Brad Keselowski’s repeat-championship hopes dwindle after meltdown in Atlanta

HAMPTON, Ga. - Brad Keselowski stood on the back deck of his hauler, looking down at the smoking engine of his No. 2 Miller Lite Ford. Like a lame horse, the Blue Deuce had hobbled around the track for as long as it could, finally giving up the ghost with 18 laps remaining in the AdvoCare 500. With it died any hope of a routine, stress-free race next weekend in Richmond.

No longer is the Chase a guarantee for Keselowski, not even with a victory. No, the 2012 Sprint Cup champion is now in the awkward and agonizing position of needing help from other drivers — several other drivers — to keep alive his faint hopes of repeating as Sprint Cup champion.

The night had started out well enough. He began in 11th place, only four points out of the Chase, a figure he could make up in qualifying. And he ran well for much of the race, even leading 31 laps. He didn't need a win, just a strong enough push to keep himself in the top 10. It certainly seemed like he'd head into the final race of the regular season with his fate in his own hands.

Then, with less than 100 laps remaining, fate intervened by sabotaging two cylinders of Keselowski's engine. He began dropping through the field as if he were dragging cinderblocks, staying just a whisper ahead of the black flag that would force him to the garage. Finally, after a little more than 50 laps, the engine failed completely, and Keselowski limped back to his hauler.

He didn't have far to go; the champion gets the prized hauler parking spot closest to the track. And as his team maneuvered the powerless car into position to be loaded onto the hauler, Keselowski took off his white helmet, stared at the smoke rising from the engine, and shook his head in disbelief.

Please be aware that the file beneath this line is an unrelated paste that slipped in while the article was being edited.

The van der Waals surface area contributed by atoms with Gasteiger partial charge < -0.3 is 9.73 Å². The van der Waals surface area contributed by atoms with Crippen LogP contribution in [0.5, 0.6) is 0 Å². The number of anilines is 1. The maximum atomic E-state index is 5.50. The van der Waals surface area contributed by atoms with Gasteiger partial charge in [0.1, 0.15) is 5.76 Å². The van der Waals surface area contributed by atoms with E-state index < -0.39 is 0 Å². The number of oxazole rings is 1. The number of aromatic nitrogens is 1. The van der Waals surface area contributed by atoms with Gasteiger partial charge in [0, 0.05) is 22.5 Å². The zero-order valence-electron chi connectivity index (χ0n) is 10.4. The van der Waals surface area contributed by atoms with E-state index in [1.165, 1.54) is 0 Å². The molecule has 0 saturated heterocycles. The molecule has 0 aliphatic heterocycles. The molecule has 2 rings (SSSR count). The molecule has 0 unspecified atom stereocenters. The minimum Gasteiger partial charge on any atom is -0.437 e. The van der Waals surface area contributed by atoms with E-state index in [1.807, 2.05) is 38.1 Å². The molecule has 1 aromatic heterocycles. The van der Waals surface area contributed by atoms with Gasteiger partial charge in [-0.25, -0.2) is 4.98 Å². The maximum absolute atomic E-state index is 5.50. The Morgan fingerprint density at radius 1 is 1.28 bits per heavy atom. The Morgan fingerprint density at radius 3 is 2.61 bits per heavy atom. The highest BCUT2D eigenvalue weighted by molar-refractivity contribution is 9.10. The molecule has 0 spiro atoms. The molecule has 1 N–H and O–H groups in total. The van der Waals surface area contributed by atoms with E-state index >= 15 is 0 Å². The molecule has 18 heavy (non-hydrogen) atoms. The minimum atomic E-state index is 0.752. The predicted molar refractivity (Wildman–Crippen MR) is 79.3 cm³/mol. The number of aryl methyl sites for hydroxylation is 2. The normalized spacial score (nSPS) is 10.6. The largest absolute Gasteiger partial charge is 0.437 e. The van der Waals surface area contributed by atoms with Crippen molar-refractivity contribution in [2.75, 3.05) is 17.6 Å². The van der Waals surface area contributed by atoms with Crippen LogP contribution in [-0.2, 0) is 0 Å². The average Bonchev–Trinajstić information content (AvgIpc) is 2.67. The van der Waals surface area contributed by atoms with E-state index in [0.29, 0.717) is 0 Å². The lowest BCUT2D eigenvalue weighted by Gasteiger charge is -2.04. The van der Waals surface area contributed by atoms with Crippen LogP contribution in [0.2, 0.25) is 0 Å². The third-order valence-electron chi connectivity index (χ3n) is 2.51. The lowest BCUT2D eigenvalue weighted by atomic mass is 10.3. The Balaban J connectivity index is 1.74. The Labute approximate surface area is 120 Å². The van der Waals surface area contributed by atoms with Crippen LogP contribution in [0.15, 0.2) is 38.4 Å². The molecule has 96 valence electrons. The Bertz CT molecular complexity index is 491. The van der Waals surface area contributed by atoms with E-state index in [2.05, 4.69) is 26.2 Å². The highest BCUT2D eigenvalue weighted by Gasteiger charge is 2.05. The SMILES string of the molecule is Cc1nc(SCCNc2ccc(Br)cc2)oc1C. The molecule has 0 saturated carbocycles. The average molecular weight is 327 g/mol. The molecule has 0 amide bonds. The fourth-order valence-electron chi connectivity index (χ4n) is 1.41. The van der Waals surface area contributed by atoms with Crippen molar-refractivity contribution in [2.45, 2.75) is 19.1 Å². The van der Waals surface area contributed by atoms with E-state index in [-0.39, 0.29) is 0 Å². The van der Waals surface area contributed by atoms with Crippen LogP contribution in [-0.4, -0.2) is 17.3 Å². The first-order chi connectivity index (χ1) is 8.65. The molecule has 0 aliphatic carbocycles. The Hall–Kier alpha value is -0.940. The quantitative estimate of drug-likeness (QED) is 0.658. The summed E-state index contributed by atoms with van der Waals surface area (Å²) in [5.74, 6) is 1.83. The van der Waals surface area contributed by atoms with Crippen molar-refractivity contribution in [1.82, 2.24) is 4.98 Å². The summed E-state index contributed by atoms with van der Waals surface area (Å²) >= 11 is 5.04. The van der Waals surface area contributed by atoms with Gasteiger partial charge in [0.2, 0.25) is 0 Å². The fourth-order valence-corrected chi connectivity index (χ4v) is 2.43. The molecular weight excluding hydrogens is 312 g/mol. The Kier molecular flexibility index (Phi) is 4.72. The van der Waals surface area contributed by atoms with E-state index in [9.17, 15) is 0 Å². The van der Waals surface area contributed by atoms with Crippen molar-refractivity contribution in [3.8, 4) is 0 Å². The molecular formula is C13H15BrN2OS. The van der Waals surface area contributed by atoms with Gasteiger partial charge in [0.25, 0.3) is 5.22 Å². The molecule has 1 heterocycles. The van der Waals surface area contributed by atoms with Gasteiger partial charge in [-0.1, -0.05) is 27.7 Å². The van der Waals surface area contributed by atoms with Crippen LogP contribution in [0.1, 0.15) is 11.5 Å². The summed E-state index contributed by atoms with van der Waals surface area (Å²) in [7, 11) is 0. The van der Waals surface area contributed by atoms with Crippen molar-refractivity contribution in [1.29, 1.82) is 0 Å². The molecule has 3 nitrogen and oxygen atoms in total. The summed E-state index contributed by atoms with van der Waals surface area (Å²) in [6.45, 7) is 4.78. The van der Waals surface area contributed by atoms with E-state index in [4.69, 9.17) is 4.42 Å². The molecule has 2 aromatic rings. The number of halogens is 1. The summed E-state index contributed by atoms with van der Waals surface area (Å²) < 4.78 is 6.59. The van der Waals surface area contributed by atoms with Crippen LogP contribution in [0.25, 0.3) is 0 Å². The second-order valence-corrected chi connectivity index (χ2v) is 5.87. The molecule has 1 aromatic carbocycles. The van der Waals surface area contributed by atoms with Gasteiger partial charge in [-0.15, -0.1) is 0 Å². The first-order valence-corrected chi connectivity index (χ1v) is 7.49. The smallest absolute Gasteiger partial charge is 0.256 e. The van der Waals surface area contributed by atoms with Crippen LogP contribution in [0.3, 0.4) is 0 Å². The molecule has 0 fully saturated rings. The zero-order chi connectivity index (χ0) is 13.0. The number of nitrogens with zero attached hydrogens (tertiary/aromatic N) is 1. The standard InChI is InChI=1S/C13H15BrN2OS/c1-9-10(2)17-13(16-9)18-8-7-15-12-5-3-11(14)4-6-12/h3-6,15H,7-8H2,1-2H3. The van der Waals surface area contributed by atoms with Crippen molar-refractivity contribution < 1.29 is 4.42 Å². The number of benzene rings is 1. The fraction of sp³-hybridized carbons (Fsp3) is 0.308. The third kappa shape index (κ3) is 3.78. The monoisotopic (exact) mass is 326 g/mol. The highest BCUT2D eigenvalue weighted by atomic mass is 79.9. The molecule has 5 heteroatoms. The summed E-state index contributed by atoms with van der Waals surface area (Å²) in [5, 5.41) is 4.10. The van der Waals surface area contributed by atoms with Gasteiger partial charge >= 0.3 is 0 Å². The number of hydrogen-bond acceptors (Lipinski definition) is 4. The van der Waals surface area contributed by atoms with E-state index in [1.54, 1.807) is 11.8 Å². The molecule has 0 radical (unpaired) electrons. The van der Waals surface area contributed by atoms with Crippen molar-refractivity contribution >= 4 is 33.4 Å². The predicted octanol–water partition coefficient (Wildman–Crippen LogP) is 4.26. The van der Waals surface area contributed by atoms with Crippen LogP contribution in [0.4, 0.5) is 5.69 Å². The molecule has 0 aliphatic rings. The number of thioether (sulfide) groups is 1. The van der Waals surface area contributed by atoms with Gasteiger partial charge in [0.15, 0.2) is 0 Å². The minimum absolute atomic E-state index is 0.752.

He did press then, because that's what he does, talking first with ESPN and then with a small crush of print and radio reporters. He was calm, yes, because what else can you do? Throw a fit? Scream at the media? Sulk and pout? Options, yes, but options with low returns.

"I'm beyond frustration," he said. "At this point you're just looking above going, 'this must be some kind of tes tto prove how strong we are, and what our character is' ... I love challenges, and this is going to be one hell of a challenge."

The math doesn't work in his favor now; he sits in 15th place, with obstacles the size of Atlanta Motor Speedway's looming grandstands between him and the Chase. Even a win doesn't guarantee entry into the Chase; he needs Ryan Newman to place 9th or worse and Martin Truex Jr. to place 14th or worse. And to get in without a win, he'll need to close the 28-point gap between himself and 10th-place Kurt Busch, while hoping fellow non-win driver Jeff Gordon finishes 23 places below him.

Long odds indeed, even for a guy who's defied expectations more than any driver of the last half-decade.

"We don't dictate our own fate, which is never good," he said. "We continue to show that we at least have the pieces of what it takes every week to be a title threat and to be in the Chase, but we just haven't put together all those pieces, and that's what it takes." It's a long, doubtless painful fall for a driver who was the absolute model of consistency from mid-2011 right on through the moment he drank from a gargantuan Miller Lite glass on national television, the sports world watching and exulting along with him.

At many tracks, drivers can duck through side gates and disappear from the garage like wraiths, dodging the questioning media and autograph-seeking fans. Atlanta isn't laid out that way; drivers must take a long walk the entire length of the garage to get to the safety and solitude of their motor homes. It's usually a daunting gauntlet, but on this night Keselowski and his PR rep walked it alone. Nobody bothered him for autographs. Indeed, almost no one looked in his direction.

There was still a race going on, even if the defending champ was no longer a part of it.

-Follow Jay Busbee on Twitter at @jaybusbee.-

What to Read Next